This is an informational post to help Mom’s understand what birth trauma is and how it can affect them.
What is Birth Trauma?
Birth trauma is typically thought of as a physical condition that happens during the birthing process to a mothers body or to the baby. It wasn’t until I began to heal from my own Traumatic Birth that I realized this was a much more prevalent problem that I have rarely ever heard anyone talk about. The Birth Trauma Association says this:
“It is clear that some women experience events during childbirth (as well as in pregnancy or immediately after birth) that would traumatize any normal person.
For other women, it is not always the sensational or dramatic events that trigger childbirth trauma but other factors such as loss of control, loss of dignity, the hostile or difficult attitudes of the people around them, feelings of not being heard or the absence of informed consent to medical procedures.
Cause of Birth Trauma
Research into the area is limited and, to date, it has largely focused on the importance of the type of delivery. It is clear, however, that there are risk factors for Post Natal PTSD which include a very complicated mix of objective (e.g. the type of delivery) and subjective (e.g. feelings of loss of control) factors. They include:
- Lengthy labor or short and very painful labor
- Poor pain relief
- Feelings of loss of control
- High levels of medical intervention
- Traumatic or emergency deliveries, e.g. emergency cesarean section
- Impersonal treatment or problems with the staff attitudes
- Not being listened to
- Lack of information or explanation
- Lack of privacy and dignity
- Fear for baby’s safety
- Birth of a damaged baby (a disability resulting from birth trauma)
- Baby’s stay in SCBU/NICU
- Poor postnatal care
- Previous trauma (for example, in childhood, with a previous birth or domestic violence)
In addition, many women who do not have PTSD, suffer from some of the symptoms of PTSD after undergoing difficult birth experiences and this can cause them genuine and long-lasting distress. These women are also in need of support.”
My Experience with Traumatic Birth
Over the last 10 years, I have given birth to 3 babies alive and miscarried 2 in the first trimester and one induced birth of our deceased baby. Each one of those births was traumatic in unique ways.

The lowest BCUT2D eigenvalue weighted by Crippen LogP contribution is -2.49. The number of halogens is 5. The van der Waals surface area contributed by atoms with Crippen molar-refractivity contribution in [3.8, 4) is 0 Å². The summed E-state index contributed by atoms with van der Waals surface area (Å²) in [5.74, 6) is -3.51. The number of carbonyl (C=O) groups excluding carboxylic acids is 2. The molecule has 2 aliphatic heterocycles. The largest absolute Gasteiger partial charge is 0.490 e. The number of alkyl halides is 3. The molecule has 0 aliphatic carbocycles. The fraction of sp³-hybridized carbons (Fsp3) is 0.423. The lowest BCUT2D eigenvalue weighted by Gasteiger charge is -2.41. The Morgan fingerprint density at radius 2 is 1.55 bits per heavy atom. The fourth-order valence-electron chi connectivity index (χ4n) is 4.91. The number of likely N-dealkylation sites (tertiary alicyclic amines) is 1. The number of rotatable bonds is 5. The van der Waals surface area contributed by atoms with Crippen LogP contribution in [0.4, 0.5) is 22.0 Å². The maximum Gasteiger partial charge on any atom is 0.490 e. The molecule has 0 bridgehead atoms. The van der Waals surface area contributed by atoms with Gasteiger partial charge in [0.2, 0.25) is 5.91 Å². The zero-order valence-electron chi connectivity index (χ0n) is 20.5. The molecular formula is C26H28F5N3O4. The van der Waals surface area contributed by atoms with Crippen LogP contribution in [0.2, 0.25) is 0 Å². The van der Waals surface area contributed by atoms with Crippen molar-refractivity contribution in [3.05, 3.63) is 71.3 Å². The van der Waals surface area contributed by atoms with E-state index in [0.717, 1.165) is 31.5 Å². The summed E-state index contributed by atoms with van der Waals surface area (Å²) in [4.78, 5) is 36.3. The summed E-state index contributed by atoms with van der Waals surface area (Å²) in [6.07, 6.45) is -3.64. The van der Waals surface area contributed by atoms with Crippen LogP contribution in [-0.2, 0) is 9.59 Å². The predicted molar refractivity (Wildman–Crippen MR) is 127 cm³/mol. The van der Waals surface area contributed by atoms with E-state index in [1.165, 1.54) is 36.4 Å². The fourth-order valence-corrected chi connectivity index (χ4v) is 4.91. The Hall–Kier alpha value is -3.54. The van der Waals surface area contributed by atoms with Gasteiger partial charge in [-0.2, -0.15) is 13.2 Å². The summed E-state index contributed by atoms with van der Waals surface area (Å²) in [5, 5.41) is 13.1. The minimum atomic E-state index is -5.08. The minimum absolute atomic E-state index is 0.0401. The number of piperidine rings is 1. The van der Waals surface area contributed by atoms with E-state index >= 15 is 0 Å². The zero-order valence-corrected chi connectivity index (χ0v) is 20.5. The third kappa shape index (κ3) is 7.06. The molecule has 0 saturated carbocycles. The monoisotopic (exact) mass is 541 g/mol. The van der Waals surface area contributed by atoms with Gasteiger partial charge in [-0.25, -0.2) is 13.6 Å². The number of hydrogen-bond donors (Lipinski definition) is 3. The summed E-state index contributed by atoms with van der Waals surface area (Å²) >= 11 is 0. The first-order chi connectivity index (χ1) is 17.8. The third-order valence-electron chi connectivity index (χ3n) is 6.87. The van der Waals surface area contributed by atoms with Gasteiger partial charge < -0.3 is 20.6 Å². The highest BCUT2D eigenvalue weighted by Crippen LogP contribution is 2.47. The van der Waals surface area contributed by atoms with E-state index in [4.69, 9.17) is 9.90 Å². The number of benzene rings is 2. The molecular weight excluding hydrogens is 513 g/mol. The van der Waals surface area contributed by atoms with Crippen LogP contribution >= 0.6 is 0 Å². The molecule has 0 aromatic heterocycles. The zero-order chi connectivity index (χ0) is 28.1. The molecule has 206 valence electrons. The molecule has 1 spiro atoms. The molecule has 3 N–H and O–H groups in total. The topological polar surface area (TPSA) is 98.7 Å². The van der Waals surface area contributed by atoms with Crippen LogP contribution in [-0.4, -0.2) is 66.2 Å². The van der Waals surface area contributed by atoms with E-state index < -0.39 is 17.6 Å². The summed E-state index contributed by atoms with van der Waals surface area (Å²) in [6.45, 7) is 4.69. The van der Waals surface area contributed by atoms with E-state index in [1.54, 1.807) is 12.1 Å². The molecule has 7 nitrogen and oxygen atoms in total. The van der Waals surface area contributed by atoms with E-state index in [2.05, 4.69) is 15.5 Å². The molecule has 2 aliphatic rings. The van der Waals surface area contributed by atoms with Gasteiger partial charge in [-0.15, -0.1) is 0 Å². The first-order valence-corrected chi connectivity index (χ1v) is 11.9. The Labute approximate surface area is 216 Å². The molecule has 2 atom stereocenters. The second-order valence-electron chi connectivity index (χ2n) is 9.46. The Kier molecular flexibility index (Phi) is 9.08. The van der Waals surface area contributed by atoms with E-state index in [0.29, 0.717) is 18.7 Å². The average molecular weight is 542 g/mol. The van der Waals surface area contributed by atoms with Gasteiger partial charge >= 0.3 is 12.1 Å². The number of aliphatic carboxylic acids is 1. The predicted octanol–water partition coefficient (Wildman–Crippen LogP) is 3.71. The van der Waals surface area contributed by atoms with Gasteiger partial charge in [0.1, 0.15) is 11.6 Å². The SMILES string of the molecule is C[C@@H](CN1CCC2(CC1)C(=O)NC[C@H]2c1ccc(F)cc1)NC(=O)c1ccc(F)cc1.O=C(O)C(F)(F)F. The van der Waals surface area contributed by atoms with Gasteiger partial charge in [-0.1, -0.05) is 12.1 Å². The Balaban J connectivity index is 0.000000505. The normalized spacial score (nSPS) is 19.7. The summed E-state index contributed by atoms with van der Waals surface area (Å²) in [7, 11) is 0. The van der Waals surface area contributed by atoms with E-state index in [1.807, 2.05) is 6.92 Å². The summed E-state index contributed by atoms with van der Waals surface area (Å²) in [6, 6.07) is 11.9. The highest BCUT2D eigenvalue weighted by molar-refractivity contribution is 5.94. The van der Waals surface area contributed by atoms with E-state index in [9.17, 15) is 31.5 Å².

When I went through my first traumatic birth with my son Joshua, I grieved for months that his birth did not go as I had planned. I also suffered Post-Partum Anxiety for the first 3 months of his life and feared he would die at any time.
5 years later, when expecting my second child JodiAnn, God showed me why I was unable to relax during my first birth and I thought with that knowledge alone things would be different this time. It wasn’t until I was in the throes of labor that I realized things were not different and I had to give in once again to an epidural.
Even though the third baby Jubilee came after I had been given great awareness of why my body did not cooperate with my birth plan, I still faced the scariest birth yet with her because her birth became an emergent situation that required us to get her out quickly because she was in distress.
Granted, Jubilee was still a difficult birth, but I left the hospital grateful for a baby that was alive. At my 6-week appointment, I met with my midwife to discuss what was going on “behind the scenes” so that I could resolve any fear that I had experienced during her delivery.
But, it wasn’t until my 3rd miscarriage, when we had to deliver our sweet baby Lily at 16 weeks that I realized just how horrifying birth trauma can be. I came home from the hospital and every time I closed my eyes, I remembered what happened during delivery. It was replayed over and over and over.
Once I began to recover, I realized, I cannot be the only mother this has happened to and I began to do my research. It is because of these personal experiences that I decided to create a space to bring about my own healing and to hopefully help other mothers come together to heal as well.
I will be sharing my personal stories of my own births and what I have been shown through the healing process as well as sharing resources and stories from other mothers. Healing is definitely possible and I believe in being transparent we can learn and grow together.